In early spring and summer wasps munch a huge amount of garden pests. From caterpillars to aphids the Queen wasp and her early brood are voracious and important garden predators.
I admit I’m not a huge fan of wasps, especially in late summer when they can become a right pest around summer drinks, ripening fruit and the compost heap. But since I’ve learned a bit more about their life cycle I’m a bit more tolerant. I have been stung by the rascals and that’s not nice, but like all creatures, they have an important role to play in the ecosystem and you might not realise, but wasps are also important pollinators.
The wasps that bother us in the garden have a similar life-cycle to the bumblebees, these are the social wasps, so called because they live in a community. But there are about seven thousand different species of wasps in the UK, many of these are regarded as solitary wasps, including the parasitic wasps we use to control greenhouse whitefly, digger wasps and cuckoo wasps.
The Queen wasps of the social species hatch out in mid to late summer, mate and then hibernate until spring, when they build a fascinating, intricate papery nest. You might see or hear them gnawing at garden fences, timber furniture or other timber. They harvest the fibres and process it into a light paper mache with which to make a nest.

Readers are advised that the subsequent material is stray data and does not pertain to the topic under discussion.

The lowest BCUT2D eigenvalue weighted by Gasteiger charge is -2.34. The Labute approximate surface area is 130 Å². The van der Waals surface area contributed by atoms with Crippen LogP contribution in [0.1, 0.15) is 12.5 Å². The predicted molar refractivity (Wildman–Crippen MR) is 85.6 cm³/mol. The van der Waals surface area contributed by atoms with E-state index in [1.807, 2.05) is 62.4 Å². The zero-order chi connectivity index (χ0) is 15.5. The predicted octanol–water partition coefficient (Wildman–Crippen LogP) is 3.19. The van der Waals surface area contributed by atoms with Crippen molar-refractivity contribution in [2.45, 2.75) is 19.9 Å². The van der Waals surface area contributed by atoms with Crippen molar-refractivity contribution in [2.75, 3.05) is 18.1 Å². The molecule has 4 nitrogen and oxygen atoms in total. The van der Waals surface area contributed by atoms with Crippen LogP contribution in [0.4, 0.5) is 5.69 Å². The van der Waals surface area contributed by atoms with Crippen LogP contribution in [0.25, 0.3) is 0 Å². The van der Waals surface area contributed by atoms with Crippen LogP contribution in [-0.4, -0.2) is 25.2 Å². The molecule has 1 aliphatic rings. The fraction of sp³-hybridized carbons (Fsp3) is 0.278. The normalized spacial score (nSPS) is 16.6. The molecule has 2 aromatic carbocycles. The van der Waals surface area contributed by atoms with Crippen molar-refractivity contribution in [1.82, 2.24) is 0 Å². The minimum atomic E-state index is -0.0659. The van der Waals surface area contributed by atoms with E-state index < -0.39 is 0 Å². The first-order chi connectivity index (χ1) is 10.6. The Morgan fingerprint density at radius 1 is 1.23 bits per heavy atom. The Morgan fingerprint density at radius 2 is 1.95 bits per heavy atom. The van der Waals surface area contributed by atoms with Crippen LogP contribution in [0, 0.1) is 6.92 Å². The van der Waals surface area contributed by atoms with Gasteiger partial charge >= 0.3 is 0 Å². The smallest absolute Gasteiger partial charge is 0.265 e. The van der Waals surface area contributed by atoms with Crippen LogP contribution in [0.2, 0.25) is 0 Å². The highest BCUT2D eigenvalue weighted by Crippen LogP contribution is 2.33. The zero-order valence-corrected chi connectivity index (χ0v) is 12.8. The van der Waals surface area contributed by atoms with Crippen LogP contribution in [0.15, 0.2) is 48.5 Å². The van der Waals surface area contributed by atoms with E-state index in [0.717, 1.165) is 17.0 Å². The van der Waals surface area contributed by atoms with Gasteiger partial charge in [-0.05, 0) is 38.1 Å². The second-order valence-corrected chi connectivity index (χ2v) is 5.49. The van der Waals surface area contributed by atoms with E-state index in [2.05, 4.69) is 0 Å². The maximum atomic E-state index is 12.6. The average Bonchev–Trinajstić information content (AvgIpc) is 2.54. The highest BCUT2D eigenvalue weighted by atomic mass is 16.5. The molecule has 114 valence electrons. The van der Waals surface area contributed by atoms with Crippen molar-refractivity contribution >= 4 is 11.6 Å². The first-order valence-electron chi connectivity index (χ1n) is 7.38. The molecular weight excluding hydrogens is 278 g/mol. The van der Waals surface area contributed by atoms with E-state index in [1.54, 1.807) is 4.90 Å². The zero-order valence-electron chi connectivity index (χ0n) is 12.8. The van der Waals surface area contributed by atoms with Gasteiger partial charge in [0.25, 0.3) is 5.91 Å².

Wasps rarely return to a former nest and a nest usually dies out in autumn or winter when the workers and males die off and the Queens vacate the nest to overwinter somewhere safe, warm and dry.
Almost every spring I find one or more Queen wasps in my greenhouse. Early in the season they work as aphid munchers, working on the sappy green stems that are host to the greenfly that have also overwintered in the glasshouse. They rarely nest inside, but once they get outside they find a suitable place to build their papery castle and start laying eggs.
The Queen wasp has to work very very hard in her first few weeks after emerging and that’s when she does the most good in the garden. She needs protein to feed her young grubs. When fed, the larvae produce a sweet substance that the Queen and any worker wasps feeding the grubs get as a sort of bonus. This is really key to what happens in mid-summer, all through spring and early summer this exchange goes on as more and more new wasps are reared to raise the next batch of babies. The foraging workers bring back protein in the form of garden pests. They feed on the nectar from nectar bearing plants to sustain their frenetic activity.
But when the brood rearing slows, the exchange all but stops. The workers still crave sweetness and go in search of anything that can replace the sweet treats they are missing. This is when they become a nuisance to you and me and can become aggressive. At this point I would say that they could be considered to be a foe, but unless you have a nest close to your home or where children play, they will be gone by the autumn and rarely use the same nest site twice. So live and let live if you possibly can.
Wasps are territorial so if a new Queen visits where an old empty nest still exists it can be enough to force her to look elsewhere for a nest site. So it can be a good idea to leave an old papery nest where it is.